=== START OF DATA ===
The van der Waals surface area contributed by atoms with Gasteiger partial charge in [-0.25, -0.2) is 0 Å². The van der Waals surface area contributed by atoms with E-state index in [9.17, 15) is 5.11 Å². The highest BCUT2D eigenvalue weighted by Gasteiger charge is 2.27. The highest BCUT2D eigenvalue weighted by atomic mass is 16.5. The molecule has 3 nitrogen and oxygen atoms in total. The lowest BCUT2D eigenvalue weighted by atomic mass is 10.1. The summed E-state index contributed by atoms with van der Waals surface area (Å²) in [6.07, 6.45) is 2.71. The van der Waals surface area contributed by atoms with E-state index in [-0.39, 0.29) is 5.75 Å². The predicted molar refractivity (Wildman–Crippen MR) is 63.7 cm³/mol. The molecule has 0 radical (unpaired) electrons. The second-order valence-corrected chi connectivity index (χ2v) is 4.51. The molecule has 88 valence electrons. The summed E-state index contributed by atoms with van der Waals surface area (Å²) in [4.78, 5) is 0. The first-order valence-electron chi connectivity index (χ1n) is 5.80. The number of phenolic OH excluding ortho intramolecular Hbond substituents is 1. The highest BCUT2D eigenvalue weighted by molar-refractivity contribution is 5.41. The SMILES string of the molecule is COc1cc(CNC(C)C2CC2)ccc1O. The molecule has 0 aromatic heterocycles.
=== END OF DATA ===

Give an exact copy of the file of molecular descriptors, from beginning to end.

The van der Waals surface area contributed by atoms with Gasteiger partial charge in [-0.25, -0.2) is 0 Å². The van der Waals surface area contributed by atoms with E-state index in [9.17, 15) is 5.11 Å². The highest BCUT2D eigenvalue weighted by Gasteiger charge is 2.27. The highest BCUT2D eigenvalue weighted by atomic mass is 16.5. The molecule has 3 nitrogen and oxygen atoms in total. The lowest BCUT2D eigenvalue weighted by atomic mass is 10.1. The summed E-state index contributed by atoms with van der Waals surface area (Å²) in [6.07, 6.45) is 2.71. The van der Waals surface area contributed by atoms with E-state index in [-0.39, 0.29) is 5.75 Å². The predicted molar refractivity (Wildman–Crippen MR) is 63.7 cm³/mol. The molecule has 0 radical (unpaired) electrons. The second-order valence-corrected chi connectivity index (χ2v) is 4.51. The molecule has 88 valence electrons. The summed E-state index contributed by atoms with van der Waals surface area (Å²) in [4.78, 5) is 0. The first-order valence-electron chi connectivity index (χ1n) is 5.80. The number of phenolic OH excluding ortho intramolecular Hbond substituents is 1. The highest BCUT2D eigenvalue weighted by molar-refractivity contribution is 5.41. The SMILES string of the molecule is COc1cc(CNC(C)C2CC2)ccc1O. The molecule has 0 aromatic heterocycles.